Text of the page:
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Chicago Historical Society to Become More Moderner Than Before

By Andrew Peerless in Arts & Entertainment on Mar 4, 2005 3:26PM

picture courtesy of chicagotraveler.comThe Chicago Historical Society may be our fair city's longest standing museum, but its age doesn't mean it's using a walker or eating dinner at noon or anything. In stark contrast, the museum will celebrate its 150th birthday next year with a $22 million rehab that will leave its exterior shell intact, but will transform the existing exhibit halls and public spaces into a vibrant representation of "the city's collective memory."

Construction work has already begun on the CHS's comprehensive transformation, with most galleries housing permanent collections already down for the count and curators scrambling to move precious artifacts from the paths of sledgehammer-happy construction workers. Though the renovation will affect 75 percent of its existing public spaces, the museum will continue to host special exhibitions through December of this year. After that, public programs and tours should continue throughout the process.

So, what can visitors expect when the museum unveils its shimmery new space in fall 2006? For starters, the massive front stairway and public event rooms will be moved to the back of the building, where they'll take advantage of Lincoln Park and Lake Michigan views. In their place, the main Clark Street entrance will feature artifacts that represent the best of Chicago and U.S. history: 19th century daguerrotypes, Abraham Lincoln's White House carriage, the Steve Bartman Baseball... oh, wait, that's been digested. Never mind.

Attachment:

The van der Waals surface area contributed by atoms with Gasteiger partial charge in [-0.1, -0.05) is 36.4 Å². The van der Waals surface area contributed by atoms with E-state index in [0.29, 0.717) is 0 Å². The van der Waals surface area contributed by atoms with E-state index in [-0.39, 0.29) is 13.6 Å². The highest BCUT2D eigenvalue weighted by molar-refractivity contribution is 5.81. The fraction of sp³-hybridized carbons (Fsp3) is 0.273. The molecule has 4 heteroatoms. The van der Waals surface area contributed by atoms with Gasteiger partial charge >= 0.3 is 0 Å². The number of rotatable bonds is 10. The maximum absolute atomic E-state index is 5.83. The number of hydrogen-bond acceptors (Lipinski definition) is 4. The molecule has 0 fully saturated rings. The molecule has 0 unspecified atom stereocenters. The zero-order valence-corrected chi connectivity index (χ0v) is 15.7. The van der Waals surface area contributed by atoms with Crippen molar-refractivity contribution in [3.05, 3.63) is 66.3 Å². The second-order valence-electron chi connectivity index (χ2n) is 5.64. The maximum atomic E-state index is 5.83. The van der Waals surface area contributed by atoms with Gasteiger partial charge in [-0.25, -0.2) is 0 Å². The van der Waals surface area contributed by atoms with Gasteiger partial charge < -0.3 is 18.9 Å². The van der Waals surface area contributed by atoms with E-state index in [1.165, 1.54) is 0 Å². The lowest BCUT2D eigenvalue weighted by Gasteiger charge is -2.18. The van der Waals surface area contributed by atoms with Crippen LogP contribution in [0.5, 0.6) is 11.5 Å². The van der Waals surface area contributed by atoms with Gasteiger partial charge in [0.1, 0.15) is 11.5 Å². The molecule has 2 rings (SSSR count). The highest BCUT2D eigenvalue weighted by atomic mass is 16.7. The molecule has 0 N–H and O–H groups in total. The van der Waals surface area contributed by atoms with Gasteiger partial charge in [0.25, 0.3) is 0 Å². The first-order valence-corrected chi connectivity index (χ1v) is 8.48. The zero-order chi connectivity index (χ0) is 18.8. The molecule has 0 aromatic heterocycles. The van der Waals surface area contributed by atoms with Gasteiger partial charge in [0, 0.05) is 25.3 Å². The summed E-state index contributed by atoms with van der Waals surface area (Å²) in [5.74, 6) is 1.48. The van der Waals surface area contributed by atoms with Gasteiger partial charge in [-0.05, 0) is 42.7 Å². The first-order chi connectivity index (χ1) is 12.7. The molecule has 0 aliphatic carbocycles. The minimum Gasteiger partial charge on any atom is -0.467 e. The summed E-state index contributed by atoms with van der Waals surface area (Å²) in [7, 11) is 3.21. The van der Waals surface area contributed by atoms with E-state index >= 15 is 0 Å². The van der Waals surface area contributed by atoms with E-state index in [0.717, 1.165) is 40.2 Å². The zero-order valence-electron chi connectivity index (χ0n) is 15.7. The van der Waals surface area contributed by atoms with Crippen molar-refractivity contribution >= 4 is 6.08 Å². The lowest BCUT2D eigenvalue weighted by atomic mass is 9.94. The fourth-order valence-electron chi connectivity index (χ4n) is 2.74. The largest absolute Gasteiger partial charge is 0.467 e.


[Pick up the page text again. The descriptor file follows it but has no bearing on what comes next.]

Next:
More on the new CHS digs after the jump.

Instead of organizing its artifacts by date alone, the reconfigured CHS will center its exhibits around themes including "City on the Make," documenting Chicago's global economic importance, "City in Crisis," examining the great fire of 1871 and 1919 race riots, and "Sweet Home Chicago," devoted to the city's diverse neighborhoods and suburbs. Overall, the amount of space devoted to city history will double from the current configuration.

This all sounds well and good, but Chicagoist is really excited about the second floor's recreated 1893 el platform, which will feature the first elevated train car ever used in the city (used to transport people from downtown to the 1893 World's Fair). Despite our decidedly love-hate relationship with the CTA, we look forward to climbing aboard this piece of history and waiting impatiently for signals ahead.

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